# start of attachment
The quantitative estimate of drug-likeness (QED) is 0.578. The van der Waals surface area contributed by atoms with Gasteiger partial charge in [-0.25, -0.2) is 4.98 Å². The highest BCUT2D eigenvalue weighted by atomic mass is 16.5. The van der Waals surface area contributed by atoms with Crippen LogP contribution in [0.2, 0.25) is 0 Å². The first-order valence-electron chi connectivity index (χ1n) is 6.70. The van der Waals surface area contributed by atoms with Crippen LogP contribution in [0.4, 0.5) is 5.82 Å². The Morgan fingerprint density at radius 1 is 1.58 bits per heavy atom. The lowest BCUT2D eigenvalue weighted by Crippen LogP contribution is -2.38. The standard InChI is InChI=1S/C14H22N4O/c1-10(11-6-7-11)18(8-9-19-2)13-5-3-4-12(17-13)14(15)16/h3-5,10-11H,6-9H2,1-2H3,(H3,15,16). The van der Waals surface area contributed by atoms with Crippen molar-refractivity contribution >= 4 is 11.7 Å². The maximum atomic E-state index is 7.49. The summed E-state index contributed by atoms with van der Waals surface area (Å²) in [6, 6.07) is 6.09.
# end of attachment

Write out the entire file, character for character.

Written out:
The quantitative estimate of drug-likeness (QED) is 0.578. The van der Waals surface area contributed by atoms with Gasteiger partial charge in [-0.25, -0.2) is 4.98 Å². The highest BCUT2D eigenvalue weighted by atomic mass is 16.5. The van der Waals surface area contributed by atoms with Crippen LogP contribution in [0.2, 0.25) is 0 Å². The first-order valence-electron chi connectivity index (χ1n) is 6.70. The van der Waals surface area contributed by atoms with Crippen LogP contribution in [0.4, 0.5) is 5.82 Å². The Morgan fingerprint density at radius 1 is 1.58 bits per heavy atom. The lowest BCUT2D eigenvalue weighted by Crippen LogP contribution is -2.38. The standard InChI is InChI=1S/C14H22N4O/c1-10(11-6-7-11)18(8-9-19-2)13-5-3-4-12(17-13)14(15)16/h3-5,10-11H,6-9H2,1-2H3,(H3,15,16). The van der Waals surface area contributed by atoms with Crippen molar-refractivity contribution >= 4 is 11.7 Å². The maximum atomic E-state index is 7.49. The summed E-state index contributed by atoms with van der Waals surface area (Å²) in [6, 6.07) is 6.09.